Print Story: SKorea to conduct firing drills from border island - Yahoo! News
SKorea to conduct firing drills from border island
28 mins ago
YEONPYEONG ISLAND, South Korea – South Korea said it was going forward Monday with live firing drills from a front-line island despite North Korea's threat to retaliate, sharply ramping up tensions as the U.N. failed to find any solution.
Marines will conduct the one-day artillery drills on Yeonpyeong Island — shelled by a North Korean artillery barrage last month — and the exact timing will depend on weather conditions, an officer at the Joint Chiefs of Staff said.
South Korea's military will "immediately and sternly" deal with any possible provocation by North Korea, the officer said, speaking on condition of anonymity citing department rules.
Residents, local officials and journalists on the island were ordered to evacuate to underground shelters because of possible attacks by North Korea. Residents of four other front-line islands also were ordered to take shelter, said Won Ji-young, a spokesman for Ongjin County.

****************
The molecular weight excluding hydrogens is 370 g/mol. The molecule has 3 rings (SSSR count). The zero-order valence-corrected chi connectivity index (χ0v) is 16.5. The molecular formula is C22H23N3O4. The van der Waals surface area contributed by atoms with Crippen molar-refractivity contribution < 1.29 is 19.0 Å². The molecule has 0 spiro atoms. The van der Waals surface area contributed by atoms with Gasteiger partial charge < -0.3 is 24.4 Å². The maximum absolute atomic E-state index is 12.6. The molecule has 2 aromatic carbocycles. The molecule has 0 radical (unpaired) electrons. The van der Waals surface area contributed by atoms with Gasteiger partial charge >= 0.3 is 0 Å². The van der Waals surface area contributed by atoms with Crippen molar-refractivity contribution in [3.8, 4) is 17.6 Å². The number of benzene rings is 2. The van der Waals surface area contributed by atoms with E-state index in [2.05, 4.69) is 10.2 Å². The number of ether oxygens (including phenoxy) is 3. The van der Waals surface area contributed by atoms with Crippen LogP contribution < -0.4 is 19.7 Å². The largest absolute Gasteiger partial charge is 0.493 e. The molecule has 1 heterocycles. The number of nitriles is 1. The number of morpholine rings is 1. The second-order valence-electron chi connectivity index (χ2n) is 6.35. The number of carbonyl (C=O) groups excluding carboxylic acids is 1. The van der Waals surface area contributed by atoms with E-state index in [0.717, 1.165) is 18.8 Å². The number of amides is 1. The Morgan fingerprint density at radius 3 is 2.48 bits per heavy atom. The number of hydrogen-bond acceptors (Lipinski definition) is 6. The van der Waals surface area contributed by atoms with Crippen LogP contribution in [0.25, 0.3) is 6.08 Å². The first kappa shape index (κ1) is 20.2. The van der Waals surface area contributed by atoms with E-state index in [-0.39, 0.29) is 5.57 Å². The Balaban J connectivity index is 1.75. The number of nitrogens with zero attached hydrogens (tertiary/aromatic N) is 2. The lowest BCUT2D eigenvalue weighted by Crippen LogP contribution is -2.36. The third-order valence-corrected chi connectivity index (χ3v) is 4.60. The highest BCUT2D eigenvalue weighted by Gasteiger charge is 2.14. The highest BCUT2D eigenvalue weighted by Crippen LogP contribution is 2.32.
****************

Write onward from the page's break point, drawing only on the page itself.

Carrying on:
The Defense Ministry said the artillery drills were to be staged sometime Monday afternoon. The drills were to last about two hours and involve several types of weapons, including K-9 self-propelled guns, ministry spokesman Kim Min-seok told reporters, according to his office.
The North has warned of a "catastrophe" if South Korea goes ahead with the drills.
The North has said it would strike back harder than it did last month, when two South Korean marines and two civilians were killed on the island.
The U.N. Security Council failed Sunday to agree on a statement to address rising tensions on the Korean peninsula.
U.S. Ambassador Susan Rice said the United States and other council members demanded that the council condemn North Korea for two deadly attacks this year that have helped send relations to their lowest point in decades. But diplomats said China strongly objected.
After eight hours of closed-door consultations Sunday, Russia's U.N. Ambassador Vitaly Churkin, who called the emergency council meeting, told reporters "we were not successful in bridging all the bridges."
Although some countries still need to consult capitals, Rice said "the gaps that remain are unlikely to be bridged."